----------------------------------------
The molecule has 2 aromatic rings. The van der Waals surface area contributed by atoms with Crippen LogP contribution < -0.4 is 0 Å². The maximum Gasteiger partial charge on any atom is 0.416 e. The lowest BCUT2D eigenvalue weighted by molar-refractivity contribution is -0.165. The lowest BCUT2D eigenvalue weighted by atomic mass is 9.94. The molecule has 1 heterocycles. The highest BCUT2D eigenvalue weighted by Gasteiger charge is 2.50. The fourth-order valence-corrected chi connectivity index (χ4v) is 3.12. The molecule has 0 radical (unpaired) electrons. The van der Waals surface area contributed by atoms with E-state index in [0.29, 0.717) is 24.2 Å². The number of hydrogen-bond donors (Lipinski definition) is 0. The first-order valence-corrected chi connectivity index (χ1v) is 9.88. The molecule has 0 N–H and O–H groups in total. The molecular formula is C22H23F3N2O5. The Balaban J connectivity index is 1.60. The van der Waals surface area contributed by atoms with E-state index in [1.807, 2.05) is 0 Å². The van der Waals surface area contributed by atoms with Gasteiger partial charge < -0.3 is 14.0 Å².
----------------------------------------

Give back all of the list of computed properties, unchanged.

The molecule has 2 aromatic rings. The van der Waals surface area contributed by atoms with Crippen LogP contribution < -0.4 is 0 Å². The maximum Gasteiger partial charge on any atom is 0.416 e. The lowest BCUT2D eigenvalue weighted by molar-refractivity contribution is -0.165. The lowest BCUT2D eigenvalue weighted by atomic mass is 9.94. The molecule has 1 heterocycles. The highest BCUT2D eigenvalue weighted by Gasteiger charge is 2.50. The fourth-order valence-corrected chi connectivity index (χ4v) is 3.12. The molecule has 0 radical (unpaired) electrons. The van der Waals surface area contributed by atoms with E-state index in [0.29, 0.717) is 24.2 Å². The number of hydrogen-bond donors (Lipinski definition) is 0. The first-order valence-corrected chi connectivity index (χ1v) is 9.88. The molecule has 0 N–H and O–H groups in total. The molecular formula is C22H23F3N2O5. The Balaban J connectivity index is 1.60. The van der Waals surface area contributed by atoms with E-state index in [1.807, 2.05) is 0 Å². The van der Waals surface area contributed by atoms with Gasteiger partial charge < -0.3 is 14.0 Å².